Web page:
The Scottish Government introduced its long awaited Community Empowerment (Scotland) Bill on 11th June 2014. The Bill can be found here >>.

The Bill, as introduced, is wide ranging in its scope, having chapters on community planning, asset acquisition requests from public authorities, common good land, allotments and schemes for reduction or remission of non-domestic rates.

However, for private landowners, the significance of the Bill will lie in the extension of the Community Right to Buy which was introduced by Part 2 of the Land Reform (Scotland) Act 2003 (where it was restricted to rural property) to practically all land, urban or rural, and for the introduction of a community right to buy where there is no willing seller outwith the crofting counties.

Over and above the contents of the Bill as introduced, there will be undoubted interest, if not concern, to see how much the Bill changes in its passage through Parliament and, in particular, the extent to which MSPs use the passage of the Bill as a surrogate to make legislation incorporating parts of the Final Report of the Land Reform Review Group.

Proposed changes to the community right to buy

Registrable Land

At present, the Community Right to Buy applies only to rural land and land within towns and villages with a population of up to 10,000. Under the Bill it is envisaged that ALL LAND WILL BE REGISTRABLE LAND, with the exclusion of those mineral rights which are reserved to the Crown (oil, coal, gas, gold and silver).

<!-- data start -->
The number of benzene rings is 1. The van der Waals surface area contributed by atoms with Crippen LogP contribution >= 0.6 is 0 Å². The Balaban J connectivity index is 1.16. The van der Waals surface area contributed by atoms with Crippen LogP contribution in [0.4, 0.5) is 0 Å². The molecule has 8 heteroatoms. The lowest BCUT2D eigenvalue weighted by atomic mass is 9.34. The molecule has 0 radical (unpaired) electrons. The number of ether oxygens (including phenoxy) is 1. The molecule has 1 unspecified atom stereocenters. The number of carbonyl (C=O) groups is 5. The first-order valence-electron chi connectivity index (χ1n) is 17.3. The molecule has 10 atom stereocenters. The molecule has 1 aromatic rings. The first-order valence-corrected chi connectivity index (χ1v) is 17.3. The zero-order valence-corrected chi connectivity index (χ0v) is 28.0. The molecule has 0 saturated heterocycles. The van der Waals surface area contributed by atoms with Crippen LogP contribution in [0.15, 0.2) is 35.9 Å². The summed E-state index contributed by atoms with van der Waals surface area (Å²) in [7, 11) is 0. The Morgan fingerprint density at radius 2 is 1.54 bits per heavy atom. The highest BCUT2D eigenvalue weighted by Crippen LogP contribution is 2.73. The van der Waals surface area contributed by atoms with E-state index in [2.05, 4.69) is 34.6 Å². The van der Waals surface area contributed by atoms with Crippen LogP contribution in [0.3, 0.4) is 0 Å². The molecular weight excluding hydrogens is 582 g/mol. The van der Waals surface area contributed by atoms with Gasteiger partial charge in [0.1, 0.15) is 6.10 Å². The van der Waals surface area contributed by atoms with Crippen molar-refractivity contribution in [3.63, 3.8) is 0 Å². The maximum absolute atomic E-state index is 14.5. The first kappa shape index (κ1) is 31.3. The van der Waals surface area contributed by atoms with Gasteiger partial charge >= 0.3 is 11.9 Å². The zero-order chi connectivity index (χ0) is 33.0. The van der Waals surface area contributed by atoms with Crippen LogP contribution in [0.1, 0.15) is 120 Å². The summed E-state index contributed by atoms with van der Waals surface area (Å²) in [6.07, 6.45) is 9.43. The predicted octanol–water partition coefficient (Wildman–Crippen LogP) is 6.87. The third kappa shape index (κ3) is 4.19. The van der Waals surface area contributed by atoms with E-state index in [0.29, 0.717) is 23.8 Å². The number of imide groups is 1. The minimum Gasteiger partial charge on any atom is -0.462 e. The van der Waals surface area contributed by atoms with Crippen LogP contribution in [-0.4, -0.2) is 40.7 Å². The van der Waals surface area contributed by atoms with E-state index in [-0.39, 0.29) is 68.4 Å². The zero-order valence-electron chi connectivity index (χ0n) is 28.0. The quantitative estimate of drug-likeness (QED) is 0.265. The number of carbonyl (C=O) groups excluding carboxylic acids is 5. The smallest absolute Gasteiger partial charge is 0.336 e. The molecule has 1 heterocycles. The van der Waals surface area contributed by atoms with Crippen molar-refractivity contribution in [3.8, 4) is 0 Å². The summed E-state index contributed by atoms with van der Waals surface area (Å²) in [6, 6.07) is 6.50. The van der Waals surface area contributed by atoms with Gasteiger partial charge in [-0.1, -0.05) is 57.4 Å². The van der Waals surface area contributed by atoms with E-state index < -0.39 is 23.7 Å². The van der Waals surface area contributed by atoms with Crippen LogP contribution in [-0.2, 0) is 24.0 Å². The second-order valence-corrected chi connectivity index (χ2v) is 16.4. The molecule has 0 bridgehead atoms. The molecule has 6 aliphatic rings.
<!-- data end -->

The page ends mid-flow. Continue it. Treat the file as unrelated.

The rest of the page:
Urban land, industrial and post-industrial land and commercial property will all now be eligible for registration by a Community Body. If, in an urban development context, a developer has to acquire land from different ownerships in order to allow the project to proceed, and the Community are opposed to the project, then an application to register an interest in the Community Right to Buy would only need to be directed at one of those ownerships in order to threaten the viability of the entire project.

Salmon fishings and mineral rights which are owned separately from the land in which they are exercised will now be subject to the Community Right to Buy. If the community wish to stop a sand and gravel quarry, or the local angling association wish to take over the local salmon fishings, then they will be able to register their interest to do so, with ministerial approval.

Community Bodies